Mastering multiple frameworks is like having a diverse set of tools to tackle different challenges. This flexibility allows you to choose the most appropriate approach for each decision, as there is no single framework that fits every problem. Although there is no one-size-fits-all toolbox for every problem, familiarity with different frameworks will allow you to build customised toolboxes for different decision contexts.

Let’s explore some of the frameworks that can support your decision-making:

1. Qualitative (or mathematical or arithmetic) frameworks

These are the simpler ones. An example is the profitability framework, which is used to interrogate profitability issues by splitting them into two sub-components, revenues and costs.

2. Process frameworks

These are used to dissect a problem by looking at the chronological sequence of events. They are good for identifying and solving problems that may be hidden within complex systems. Each step in the process becomes a branch of the top-level problem.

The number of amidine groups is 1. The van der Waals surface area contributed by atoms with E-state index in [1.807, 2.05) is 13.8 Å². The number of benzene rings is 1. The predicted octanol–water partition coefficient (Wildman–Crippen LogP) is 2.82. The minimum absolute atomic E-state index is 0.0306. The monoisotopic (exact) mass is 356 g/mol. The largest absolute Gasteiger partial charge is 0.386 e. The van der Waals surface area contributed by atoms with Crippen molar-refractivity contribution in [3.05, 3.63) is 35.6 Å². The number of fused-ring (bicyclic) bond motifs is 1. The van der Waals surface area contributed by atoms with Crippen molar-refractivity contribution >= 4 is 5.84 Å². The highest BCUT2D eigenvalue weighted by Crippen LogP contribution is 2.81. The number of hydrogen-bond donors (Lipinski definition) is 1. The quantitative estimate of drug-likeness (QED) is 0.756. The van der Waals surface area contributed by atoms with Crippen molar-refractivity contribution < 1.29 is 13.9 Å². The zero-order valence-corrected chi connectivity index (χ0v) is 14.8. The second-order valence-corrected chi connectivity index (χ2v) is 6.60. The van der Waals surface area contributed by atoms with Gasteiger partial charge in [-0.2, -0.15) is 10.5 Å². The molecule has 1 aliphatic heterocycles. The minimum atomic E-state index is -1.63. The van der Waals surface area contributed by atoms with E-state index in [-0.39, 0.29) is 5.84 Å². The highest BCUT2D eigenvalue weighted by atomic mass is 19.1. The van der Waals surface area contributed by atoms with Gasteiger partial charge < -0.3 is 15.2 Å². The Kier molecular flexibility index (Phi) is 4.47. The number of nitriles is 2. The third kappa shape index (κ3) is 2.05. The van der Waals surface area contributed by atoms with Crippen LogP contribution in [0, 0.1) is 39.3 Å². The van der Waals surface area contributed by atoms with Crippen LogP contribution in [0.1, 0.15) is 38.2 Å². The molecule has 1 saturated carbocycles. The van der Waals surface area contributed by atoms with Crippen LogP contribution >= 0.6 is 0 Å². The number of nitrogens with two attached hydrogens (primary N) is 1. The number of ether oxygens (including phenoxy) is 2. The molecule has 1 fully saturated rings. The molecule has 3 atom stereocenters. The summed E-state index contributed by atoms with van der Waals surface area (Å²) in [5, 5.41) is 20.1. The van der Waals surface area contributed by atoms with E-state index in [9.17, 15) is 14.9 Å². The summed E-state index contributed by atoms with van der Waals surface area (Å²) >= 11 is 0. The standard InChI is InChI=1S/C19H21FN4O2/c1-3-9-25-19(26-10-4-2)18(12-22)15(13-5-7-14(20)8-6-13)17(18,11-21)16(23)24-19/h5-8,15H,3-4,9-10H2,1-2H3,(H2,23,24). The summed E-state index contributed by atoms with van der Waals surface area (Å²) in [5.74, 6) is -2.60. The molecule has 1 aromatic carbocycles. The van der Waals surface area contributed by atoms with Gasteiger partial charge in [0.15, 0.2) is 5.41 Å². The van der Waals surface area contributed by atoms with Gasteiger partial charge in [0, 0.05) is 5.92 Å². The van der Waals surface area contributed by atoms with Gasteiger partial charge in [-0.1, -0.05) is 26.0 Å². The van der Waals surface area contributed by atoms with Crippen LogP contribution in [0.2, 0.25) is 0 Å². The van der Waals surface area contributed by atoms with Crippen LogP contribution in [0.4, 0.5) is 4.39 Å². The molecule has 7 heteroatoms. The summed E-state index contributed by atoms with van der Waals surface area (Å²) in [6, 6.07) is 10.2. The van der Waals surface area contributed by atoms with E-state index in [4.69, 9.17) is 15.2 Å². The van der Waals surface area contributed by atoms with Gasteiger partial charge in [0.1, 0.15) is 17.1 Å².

3. Segmentation frameworks

Segmentation frameworks break down problems into logical segments, such as geographic, demographic, distribution channel, or time horizon. They can be used to analyse consumer behaviour, market trends, or any other issue that benefits from categorical exploration. 

4. Conceptual frameworks

If none of the above work, a conceptual framework may be the answer. An example is Porter’s 5 Forces framework, which can help you develop a broad business strategy that looks beyond direct competitors by examining competitive rivalry, supplier power, buyer power, threat of substitution, or threat of new entry.

Another common conceptual framework is the 3 Cs framework. It is a quick way to examine the factors that need to be optimised to create a competitive advantage. The 3 Cs are customers, company, and competition. From each of these, you can branch off for deeper exploration. 

How do you identify the framework that works best for you? Find out in Part II of this series on logic trees for strategic business solutions.